Postmortem sleeping beauties

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Through the end of May, UMBC's Albin O Kuhn gallery is hosting a large exhibition of postmortem daguerreotypes, death masks, coffin plates, etc. from the collection of Dr. Stanley Burns.

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Medical ephemera always have an emotional valence, because they represent patients who suffered, struggled and eventually lost their physical battles. But this collection of memorials are about the survivors' needs, not the dead, and are thus particularly eerie and wrenching.

From the curator:

Trace the evolution of postmortem photography through 19th-century daguerreotypes and prints from Sleeping Beauty book series as well as contemporary images by Todd Hochberg. The Burns Archive will be displaying examples of postmortem photographs, antique coffin plates, death announcements, mourning pins and other funerary ephemera. With over 300 linear feet of paper images and 6 cases containing ambrotypes, tintypes, daguerreotypes- it is the largest postmortem photography exhibit to date.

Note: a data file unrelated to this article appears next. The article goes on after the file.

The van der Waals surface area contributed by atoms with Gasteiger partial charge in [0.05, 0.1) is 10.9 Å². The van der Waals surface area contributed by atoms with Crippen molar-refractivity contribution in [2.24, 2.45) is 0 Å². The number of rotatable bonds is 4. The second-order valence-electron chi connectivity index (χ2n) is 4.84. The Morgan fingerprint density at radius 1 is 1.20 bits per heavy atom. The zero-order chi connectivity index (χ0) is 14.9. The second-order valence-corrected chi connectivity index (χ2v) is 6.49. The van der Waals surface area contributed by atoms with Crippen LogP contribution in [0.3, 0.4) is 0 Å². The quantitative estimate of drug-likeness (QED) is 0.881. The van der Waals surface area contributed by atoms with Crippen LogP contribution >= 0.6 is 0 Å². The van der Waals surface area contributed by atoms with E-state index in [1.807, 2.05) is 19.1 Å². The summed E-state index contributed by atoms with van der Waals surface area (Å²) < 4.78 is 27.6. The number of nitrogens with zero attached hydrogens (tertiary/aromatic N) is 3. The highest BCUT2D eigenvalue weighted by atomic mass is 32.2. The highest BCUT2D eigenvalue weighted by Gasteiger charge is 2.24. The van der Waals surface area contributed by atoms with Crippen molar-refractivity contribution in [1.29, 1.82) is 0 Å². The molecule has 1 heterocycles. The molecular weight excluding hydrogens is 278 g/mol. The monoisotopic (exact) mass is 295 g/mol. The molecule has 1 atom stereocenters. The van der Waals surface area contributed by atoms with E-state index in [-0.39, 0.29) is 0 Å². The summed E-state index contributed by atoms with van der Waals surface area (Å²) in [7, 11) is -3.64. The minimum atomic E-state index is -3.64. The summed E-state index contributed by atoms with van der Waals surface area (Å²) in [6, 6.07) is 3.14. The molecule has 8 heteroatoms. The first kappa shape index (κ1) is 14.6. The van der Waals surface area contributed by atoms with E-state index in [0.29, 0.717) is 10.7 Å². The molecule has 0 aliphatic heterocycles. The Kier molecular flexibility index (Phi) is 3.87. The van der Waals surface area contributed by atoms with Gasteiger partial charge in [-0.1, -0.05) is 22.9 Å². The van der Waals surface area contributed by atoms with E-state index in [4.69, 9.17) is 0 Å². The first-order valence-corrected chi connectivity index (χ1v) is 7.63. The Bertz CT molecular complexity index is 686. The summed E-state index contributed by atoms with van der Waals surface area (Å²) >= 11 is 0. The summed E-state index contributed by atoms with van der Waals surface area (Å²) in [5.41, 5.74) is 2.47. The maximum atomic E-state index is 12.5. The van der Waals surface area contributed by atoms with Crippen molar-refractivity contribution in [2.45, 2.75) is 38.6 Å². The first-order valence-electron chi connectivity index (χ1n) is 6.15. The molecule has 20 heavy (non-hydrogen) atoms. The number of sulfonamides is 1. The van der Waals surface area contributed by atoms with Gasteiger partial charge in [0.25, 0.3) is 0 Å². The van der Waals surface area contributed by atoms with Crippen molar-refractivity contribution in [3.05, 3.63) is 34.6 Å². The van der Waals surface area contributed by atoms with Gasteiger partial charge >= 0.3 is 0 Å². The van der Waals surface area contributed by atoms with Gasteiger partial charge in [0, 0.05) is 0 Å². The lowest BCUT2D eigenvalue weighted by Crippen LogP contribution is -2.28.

For as much as people of the 21st century avoid the subjects of death and postmortem photography, those of the 19th century embraced it. The living were depicted with their deceased loved ones with whom they were often not portrayed previously. The personal nature of postmortem imagery frequently makes it difficult for us to view memorial images from the past much less from our own time. This exhibition will survey memorial photography from the 19th through 21st centuries and show how the artistic efforts of the photographers contributed to the emotional qualities of the images. The imagery connects us across the generations to those who would have died unnoticed had they not been given by photographic means a kind of immortality.

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The show runs through May 31, 2011, at the Albin O. Kuhn Library & Gallery, UMBC, 1000 Hilltop Circle, Baltimore, MD 21250.

More:

The Burns Archive blog (lots of vintage medical images)

The Albin O Kuhn gallery
Selected images from the Burns Archive's Sleeping Beauty books. (The first two books are very expensive secondhand, although you may be able to get them directly from the Burns Archive. A few copies of the third are available through Amazon: Sleeping Beauty III: Memorial Photography: The Children)

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